The Oberserver

Jump to content

This Week

Play On!

Louis Roney

Share »

After the war, when I returned to New York City, I miraculously managed to lease the same street-level show-window gallery on 57th Street where I had previously run one of the most profitable art businesses in town.

Jordan Salta was an acquaintance of mine — I had known him since the high school days in Pottstown, Pa. There was something about the guy that made me instinctively keep him at arms length through the years. My instincts, odd as it may seem, have had a better batting average than all the cogitation I have ever employed.

The principal thing that made me mistrust Jordan was his inability ever to look me in the eye for more than a nervous moment. I had been brought up to have calm direct eye-contact with people to whom I was speaking, such was a sign of simple trustworthiness where I came from. I mentioned this disconcerting habit of his to Jordan once, and he flew into a towering, red-faced rage.

He was unmarried but reportedly ran a revolving door of sometimes over-the-hill chance-taking females.

Jordan made a fairly good living as an artist, a painter in oils, both landscape and portraiture. In my 57th Street gallery, I always had one or two of his canvasses on the wall for sale. His stuff moved better than average.

But I never socialized with the guy except for the one time three years ago when he, my wife, Elena, and I lunched together at the University Club.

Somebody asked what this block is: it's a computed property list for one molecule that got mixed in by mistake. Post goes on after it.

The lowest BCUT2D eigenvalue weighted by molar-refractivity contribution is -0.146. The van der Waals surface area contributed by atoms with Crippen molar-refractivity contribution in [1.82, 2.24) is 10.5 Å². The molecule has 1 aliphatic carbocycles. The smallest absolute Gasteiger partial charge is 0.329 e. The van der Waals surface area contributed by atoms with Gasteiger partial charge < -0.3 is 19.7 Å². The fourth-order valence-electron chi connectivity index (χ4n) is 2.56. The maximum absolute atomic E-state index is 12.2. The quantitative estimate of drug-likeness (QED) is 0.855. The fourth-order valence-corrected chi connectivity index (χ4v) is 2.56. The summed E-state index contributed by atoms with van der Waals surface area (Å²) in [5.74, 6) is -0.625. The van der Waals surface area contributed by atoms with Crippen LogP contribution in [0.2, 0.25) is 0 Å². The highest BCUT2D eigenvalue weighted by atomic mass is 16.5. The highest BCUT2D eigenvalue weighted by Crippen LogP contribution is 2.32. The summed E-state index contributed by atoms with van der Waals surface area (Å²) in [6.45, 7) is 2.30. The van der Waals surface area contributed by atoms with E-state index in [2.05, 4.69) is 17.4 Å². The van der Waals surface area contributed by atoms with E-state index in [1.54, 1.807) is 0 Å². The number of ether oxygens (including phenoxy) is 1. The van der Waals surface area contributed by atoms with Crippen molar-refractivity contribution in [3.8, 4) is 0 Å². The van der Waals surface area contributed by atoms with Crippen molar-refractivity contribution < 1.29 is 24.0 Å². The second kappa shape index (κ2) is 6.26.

Elena Gasperini had worked for me for four years, and, as time passed, she became more and more important in my life.

Elena was stunning with her long silky black hair, flashing eyes, brilliant smile and her generous figure. I should add she was very smart to boot.

When Elena and I were together the first time, I noticed a small “E” tattooed very high on her right thigh. She laughed it off and explained it as a teenage caper.

A year after we began dating, Elena and I married one noon at St. Pat’s, with Jordan standing up for us.

Elena’s features were so beguiling that I asked Jordan to paint a facial portrait of her for me. Jordan readily agreed with pleasure.

A while later, after Elena and I had enjoyed a leisurely honeymoon trip in the south of France, a messenger rang the doorbell of our New York apartment and handed me a large carton addressed to me personally.

Who is Roney? Harvard’42—Distinguished Prof, Em.—UCF 2004 Fla. Alliance for the Arts award (Assisted by beautiful wife Joy Roney)

I opened the carton and there was a note inside that said, “ Know I am thinking of you — Jordan”. When I removed the wrappings I saw the reverse side of a painting in a gilded frame.

I lifted the painting out, and just as I was turning it around to see it clearly, Elena came through the door.

When she and I simultaneously saw the painting, we gasped as we recognized a full-length nude of Elena! High on the painting’s right thigh was that small “E.”

Elena and I spent a disastrous few days in our Park Avenue digs before we called it quits.

I painted over the “E” and put Jordan’s “Elena” for sale on a back wall in my gallery.